A Thriving Life That Does Not Cost the Earth
How can we create a thriving life for us all that doesn’t come at the price of ecological destruction?
This book calls to explore our collective and personal convictions about success and good life. It challenges the mainstream worldview, rooted in economics, that equates happiness with pleasure, and encourages greed, materialism, egoism and disconnection.
Drawing on science and ancient Greek philosophers the author details how we can cultivate our skills for enjoying life without harming ourselves or others, and can live an autonomous, creative and connected life. Complementary to our intellectual understanding, the experiential method of role play and theatre can powerfully facilitate the exploration of the inner drivers and hindrances of a thriving life.
Introduction: Is There Anyone Who Does Not Want to Thrive?
PART I: The Challenge
1 Unintended Consequences of Economics as a Science
2 The Narrative of Success in Capitalism, and Its Failures
PART II: What Is a Good Life?
3 Pleasure, Joy, Satisfaction, Purpose: Refining Our Quest for Happiness
4 Sustainable Hedonism
5 A Flourishing Life: Living Well and Doing Well
6 Values in an Era of Free Choice
PART III: How Do We Get There?
7 The Laboratory of the Flourishing Life: Serious Change Can Be Playful
8 Inner Agents and Saboteurs of the Good Life: Role Theory
Conclusions: Flourishing Life in the World
“Orsolya Lelkes’ ideas for progress advance both the survival of the planet and thriving communities and thriving personal lives.”
Professor Anne Power, Head of LSE Housing and Communities, London School of Economics, Author of „Cities for a Small Continent: International Handbook of City Recovery„
„Highly topical and timely. This work brings together key economic and philosophical literatures with a distinctive practical approach.”
Sir Professor John Hills, London School of Economics and Political Science (1954-2020)
“Not only does the book bring together three strands (environmental, social, individual) but it also aims to do so in a novel and accessible way – not just outlining the theory, but also encouraging a process of self-reflection and experiential learning.”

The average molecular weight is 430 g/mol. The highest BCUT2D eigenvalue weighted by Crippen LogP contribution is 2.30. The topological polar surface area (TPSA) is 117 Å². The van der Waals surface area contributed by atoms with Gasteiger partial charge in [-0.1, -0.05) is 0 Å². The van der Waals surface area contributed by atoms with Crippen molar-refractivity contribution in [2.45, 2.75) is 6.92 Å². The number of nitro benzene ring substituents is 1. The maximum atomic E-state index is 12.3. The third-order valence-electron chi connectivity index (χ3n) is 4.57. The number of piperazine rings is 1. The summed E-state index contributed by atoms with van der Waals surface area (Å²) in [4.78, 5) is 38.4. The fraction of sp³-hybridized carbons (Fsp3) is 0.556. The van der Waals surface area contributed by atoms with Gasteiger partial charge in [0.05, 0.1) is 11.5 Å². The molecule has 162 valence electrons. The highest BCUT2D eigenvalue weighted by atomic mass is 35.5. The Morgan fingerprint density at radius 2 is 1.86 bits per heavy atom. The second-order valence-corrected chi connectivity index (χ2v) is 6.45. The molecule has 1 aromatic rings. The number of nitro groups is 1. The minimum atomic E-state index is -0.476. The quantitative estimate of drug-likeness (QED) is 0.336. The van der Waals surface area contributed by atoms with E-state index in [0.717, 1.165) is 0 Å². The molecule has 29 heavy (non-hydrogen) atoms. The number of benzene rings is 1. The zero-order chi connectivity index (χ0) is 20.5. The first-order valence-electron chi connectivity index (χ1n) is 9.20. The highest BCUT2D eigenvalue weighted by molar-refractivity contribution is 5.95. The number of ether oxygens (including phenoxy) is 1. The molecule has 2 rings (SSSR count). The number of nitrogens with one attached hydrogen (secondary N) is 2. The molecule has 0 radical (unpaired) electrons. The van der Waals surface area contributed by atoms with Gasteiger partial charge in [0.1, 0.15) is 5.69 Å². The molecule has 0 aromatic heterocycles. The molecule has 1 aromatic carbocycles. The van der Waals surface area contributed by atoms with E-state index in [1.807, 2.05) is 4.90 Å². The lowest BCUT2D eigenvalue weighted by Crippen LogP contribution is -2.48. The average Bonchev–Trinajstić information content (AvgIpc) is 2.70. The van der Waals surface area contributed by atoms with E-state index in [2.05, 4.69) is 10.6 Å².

Sam Wren-Lewis, University of Nottingham, Author of „The Happiness Problem“
“Beyond the empty, sterile promises of consumerism, there is a place rich in meaningful engagement with ourselves, others and the more than human world. A rediscovery of our bodies – specifically in the form of theatre and role-play – provides a powerful channel for this re-awakening. This is the territory that Orsolya Lelkes so skilfully and powerfully explores, helping us to re-engage with the power of embodiment.”
Jonathan Dawson, Head of Economics, Schumacher College
„We all want to be doing well in their lives, but are we going about it in the right way? In this impassioned book, Orsolya Lelkes argues that some of our desires and habits sabotage both our own quest for happiness and the well-being of society. However, change is possible, and the many aspects of well-being that money cannot buy can be reached by a better understanding of our relationships with ourselves and others. In a post-pandemic world where individuals and societies are re-evaluating their priorities, the message that sustainable well-being is attainable without consumerism will resonate with many.“
Prof. Andrew Clark, Paris School of Economics, co-author of The Origins of Happiness
„Unterm Strich bleibt so ein äußerst spannendes, interdisziplinäres Buch, das zwar auf philosophischen Schulen und Forschungstraditionen zum Thema Nachhaltigkeit und Lebenszufriedenheit aufbaut, aber in verschiedener Hinsicht mit ihnen bricht. Ein in den Sozialwissenschaften ziemlich neuartiger Ansatz sowie neuartige Methodik. Dabei widersteht Lelkes der Versuchung einen Degrow-your-life Ratgeber zu verfassen. In Form und Sprache dürfte das Buch aber durchaus ein breites Publikum aus den Geistes- und Sozialwissenschaften ansprechen.“
Nick von Andrian, Postwachstum blog
“The book is an interdisciplinary masterpiece that, while it builds upon the schools of philosophy and research traditions related to sustainability, it also breaks with them with its rather novel approach and unique methodology.“
András Báló, doctoral researcher in the Kovász Slow Journal of the Budapest Corvinus University (See the full text in Hungarian)